Pakistan had been under military rule more often in its 60 plus year history, though it did have elections in between. It has other democratic institutes under pressure that at times prevails with or contradicts military rule.
Independent Bangladesh is comparatively a young State, had enjoyed democratically elected governments, but has not been able to sustain democracy fairly effectively, with military coups and non-elected interim regimes coming in between.
Nepal is a very nascent democracy that needs to be watched over the next few years as to how it would sustain and grow into a democratic State, since leaving its Monarchy and taking an insurgent Maoist group into the mainstream to live with constitutional conflicts.
Maldives, very recently opened a new democratic chapter in its political mono-culture and promises further democratization of its society as a multi-party democracy, at a distance from other member countries.
Bhutan is the most passive of the member countries in SAARC though under a Monarchy and a popular one within its borders.
04. The political problematic
In almost all these countries, while socio-economic growth is an issue, the major issue is their inability to establish pluralistic Nation States with socially justifiable levels of distribution of national wealth. These States are yet to provide democratic space for suppressed minority communities, who are in poverty and also claim their share in governance.
India, though a federal state by way of its constitution, has not politically grown into a democratic pluralistic State that shares power in a federated system. Its Centre in Delhi has sway over provinces, when it so desires, as was proved in 1999 with the dissolution of the Tamil Nadu government by the Centre. The Central State is also soft towards majoritarian and Hindu-politics to the extent that other ethno-religious societies perceive they are excluded. The Kashmir war being a border issue as well, the Assamese, Punjabi and Nagaland issues are issues of exclusion from the State.
This exclusion from State and the right to share power has led to a running political war in Sri Lanka manifested between the armed LTTE and the State, for 30 years. The elimination of the LTTE by the SL regime at the expense of untold of misery and human tragedy, has left the core political issues to be found answers with.
Exclusion of different communities has its own maverick interpretation in Pakistan, while the State is heavily dependent on a military that controls or has access to over 40% of the national economy of Pakistan. Bangladesh is also suffering from its own ailments that challenges the State.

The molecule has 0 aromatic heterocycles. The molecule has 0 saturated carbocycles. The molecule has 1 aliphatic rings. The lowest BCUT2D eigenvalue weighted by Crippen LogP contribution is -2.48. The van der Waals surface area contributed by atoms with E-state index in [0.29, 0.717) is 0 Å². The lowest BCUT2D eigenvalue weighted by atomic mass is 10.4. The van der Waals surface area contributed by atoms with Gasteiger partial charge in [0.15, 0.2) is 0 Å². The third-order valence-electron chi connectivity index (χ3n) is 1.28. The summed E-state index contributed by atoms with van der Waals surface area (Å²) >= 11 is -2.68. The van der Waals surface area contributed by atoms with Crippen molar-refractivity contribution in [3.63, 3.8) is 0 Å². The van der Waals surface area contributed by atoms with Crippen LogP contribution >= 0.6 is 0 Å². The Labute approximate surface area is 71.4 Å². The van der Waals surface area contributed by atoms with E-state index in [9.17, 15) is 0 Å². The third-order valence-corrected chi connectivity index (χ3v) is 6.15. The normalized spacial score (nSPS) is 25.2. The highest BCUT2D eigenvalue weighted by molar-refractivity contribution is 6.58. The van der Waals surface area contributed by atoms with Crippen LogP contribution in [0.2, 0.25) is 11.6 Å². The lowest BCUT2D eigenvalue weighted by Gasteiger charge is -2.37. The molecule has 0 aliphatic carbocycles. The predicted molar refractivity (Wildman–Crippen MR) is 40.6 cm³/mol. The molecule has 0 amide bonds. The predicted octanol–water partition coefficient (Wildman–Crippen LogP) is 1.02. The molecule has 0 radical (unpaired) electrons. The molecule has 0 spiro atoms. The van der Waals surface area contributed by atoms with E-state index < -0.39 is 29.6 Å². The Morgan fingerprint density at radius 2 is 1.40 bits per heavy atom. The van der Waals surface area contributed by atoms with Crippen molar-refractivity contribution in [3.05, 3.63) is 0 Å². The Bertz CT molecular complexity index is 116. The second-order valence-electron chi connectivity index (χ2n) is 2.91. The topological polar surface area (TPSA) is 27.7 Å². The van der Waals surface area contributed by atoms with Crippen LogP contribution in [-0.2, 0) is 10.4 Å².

The worst in these countries is the growth of “majoritarian fundamentalism”. In India the ‘Hindutva’. In SL the Sinhala-Buddhist ideology and in both Pakistan and Bangladesh the Islamic fundamentalism. These majoritarian fundamentalisms, leads India, Pakistan, Bangladesh and Sri Lanka to pose as the saviours of their nation States in the name of “national security”. In the name of such “national security” is justified the transformation of the State into a “repressive” State. India after the Mumbai 26/11 attack is a case in point. SL is a proven example after the “May 19 declaration” of concluding the war.
Beneath all this is the huge issue of poverty, severe disparity in distribution of national wealth, unequal opportunities and very obviously a serious lack of a stake in actual politics of the societies for over 60% of the total population in the SAARC region.
05. The issue of “Nation building”
All of the above clearly indicates that SAARC is not a regional body that has strong and democratic Nation States. All member countries are yet to establish functional democratic societies in their required plural and inclusive form that would allow for socio economic growth.
Over the years, every country has muddied its own conflict with increasing brutality and with foreign interventions, either overtly or covertly.
SAARC as a regional body has left all these issues out of its deliberations and has not been helping each other to arrest and manage the conflicts within resolving level.
06. External pressure
The SAARC region is not without international interference. USA with a change in administration after Obama’s election that professes dialogue in conflict resolution still continues with its military aggression against Afghanistan, dragging Pakistan directly into it. In all regional conflicts, it’s the international community and the super powers that dictate terms, when it is the SAARC and its ministerial forums that should play the important role of bringing stability to the region.
It is an irony in a way for a 08 member SAARC to have a larger “Observer” community of 10 countries including the USA, Japan, China and the EU sitting over its ceremonial deliberations.
For a SA Social Democratic Federation
A single rich or growing economy will not bring stability to the region, for obvious reasons. Even if a nation registers a growth of over 07% to 08%,
- Cross border conflicts will not be solved democratically with “national security” providing reasons for military build ups.
- inequality in society added to majoritarian authority would lead to extremism(s) of marginalized communities that would definitely run across borders
- Militarisation of the region under a single “big growth” would push others into more insecure manipulations and unholy foreign alliances
- Geo-political suspicions would remain or even get hardened across borders with conflicting foreign policy alliances
Therefore, a confederated region with sharing of knowledge, technology and resources across national borders is a necessity, in achieving regional stability across borders.
This requires market regulation at a regionally confederated level, politically, that allows national growth within federated economies, based on,
- accepting new local federal boundaries that allows at least provincial identities for nationalities – North / East States of India, Balochistan in Pakistan, Kashmir in both India and Pakistan
- plan to have a common currency within a fixed time frame
- a SAARC central bank with equal representation of all federate member States
- a regional common stock market for SAARC
- a SAARC Supreme Judiciary to oversee national judiciaries on ‘rights violations’ within States and of its citizenry.
- SAARC redefined and restructured to have a regionally “elected” governing body over the region
- A frame work for SAARC foreign policy that would not compromise nation states and their independence
This initial draft is by –
Kusal Perera – Sri Lanka/Journalist